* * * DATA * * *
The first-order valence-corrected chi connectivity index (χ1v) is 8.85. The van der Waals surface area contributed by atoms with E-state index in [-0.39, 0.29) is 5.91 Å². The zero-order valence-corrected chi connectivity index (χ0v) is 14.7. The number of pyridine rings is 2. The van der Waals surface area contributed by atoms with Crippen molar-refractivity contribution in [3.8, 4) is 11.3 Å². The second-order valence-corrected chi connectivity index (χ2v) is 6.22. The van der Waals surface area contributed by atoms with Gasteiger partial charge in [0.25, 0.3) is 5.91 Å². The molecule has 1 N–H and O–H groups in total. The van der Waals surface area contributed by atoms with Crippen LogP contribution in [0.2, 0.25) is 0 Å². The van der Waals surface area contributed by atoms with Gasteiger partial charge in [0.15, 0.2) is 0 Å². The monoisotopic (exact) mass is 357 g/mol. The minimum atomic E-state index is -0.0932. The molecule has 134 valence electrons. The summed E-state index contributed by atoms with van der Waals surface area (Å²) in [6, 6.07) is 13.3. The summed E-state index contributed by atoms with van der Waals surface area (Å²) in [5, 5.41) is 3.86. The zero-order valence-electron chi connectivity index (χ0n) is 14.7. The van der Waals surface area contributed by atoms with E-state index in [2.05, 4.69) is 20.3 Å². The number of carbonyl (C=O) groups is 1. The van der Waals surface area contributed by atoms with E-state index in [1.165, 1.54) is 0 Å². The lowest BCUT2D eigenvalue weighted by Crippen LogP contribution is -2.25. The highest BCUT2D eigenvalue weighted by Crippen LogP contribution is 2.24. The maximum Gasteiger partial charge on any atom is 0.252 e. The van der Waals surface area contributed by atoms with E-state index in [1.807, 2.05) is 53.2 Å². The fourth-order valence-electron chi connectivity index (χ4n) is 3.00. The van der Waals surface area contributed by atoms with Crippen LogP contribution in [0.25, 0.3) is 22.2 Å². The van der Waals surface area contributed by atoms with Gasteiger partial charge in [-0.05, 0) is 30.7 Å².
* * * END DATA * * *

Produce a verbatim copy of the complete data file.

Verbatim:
The first-order valence-corrected chi connectivity index (χ1v) is 8.85. The van der Waals surface area contributed by atoms with E-state index in [-0.39, 0.29) is 5.91 Å². The zero-order valence-corrected chi connectivity index (χ0v) is 14.7. The number of pyridine rings is 2. The van der Waals surface area contributed by atoms with Crippen molar-refractivity contribution in [3.8, 4) is 11.3 Å². The second-order valence-corrected chi connectivity index (χ2v) is 6.22. The van der Waals surface area contributed by atoms with Gasteiger partial charge in [0.25, 0.3) is 5.91 Å². The molecule has 1 N–H and O–H groups in total. The van der Waals surface area contributed by atoms with Crippen LogP contribution in [0.2, 0.25) is 0 Å². The van der Waals surface area contributed by atoms with Gasteiger partial charge in [0.15, 0.2) is 0 Å². The monoisotopic (exact) mass is 357 g/mol. The minimum atomic E-state index is -0.0932. The molecule has 134 valence electrons. The summed E-state index contributed by atoms with van der Waals surface area (Å²) in [6, 6.07) is 13.3. The summed E-state index contributed by atoms with van der Waals surface area (Å²) in [5, 5.41) is 3.86. The zero-order valence-electron chi connectivity index (χ0n) is 14.7. The van der Waals surface area contributed by atoms with E-state index in [2.05, 4.69) is 20.3 Å². The number of carbonyl (C=O) groups is 1. The van der Waals surface area contributed by atoms with E-state index in [1.165, 1.54) is 0 Å². The lowest BCUT2D eigenvalue weighted by Crippen LogP contribution is -2.25. The highest BCUT2D eigenvalue weighted by Crippen LogP contribution is 2.24. The maximum Gasteiger partial charge on any atom is 0.252 e. The van der Waals surface area contributed by atoms with E-state index in [1.807, 2.05) is 53.2 Å². The fourth-order valence-electron chi connectivity index (χ4n) is 3.00. The van der Waals surface area contributed by atoms with Crippen LogP contribution in [0.25, 0.3) is 22.2 Å². The van der Waals surface area contributed by atoms with Gasteiger partial charge in [-0.05, 0) is 30.7 Å².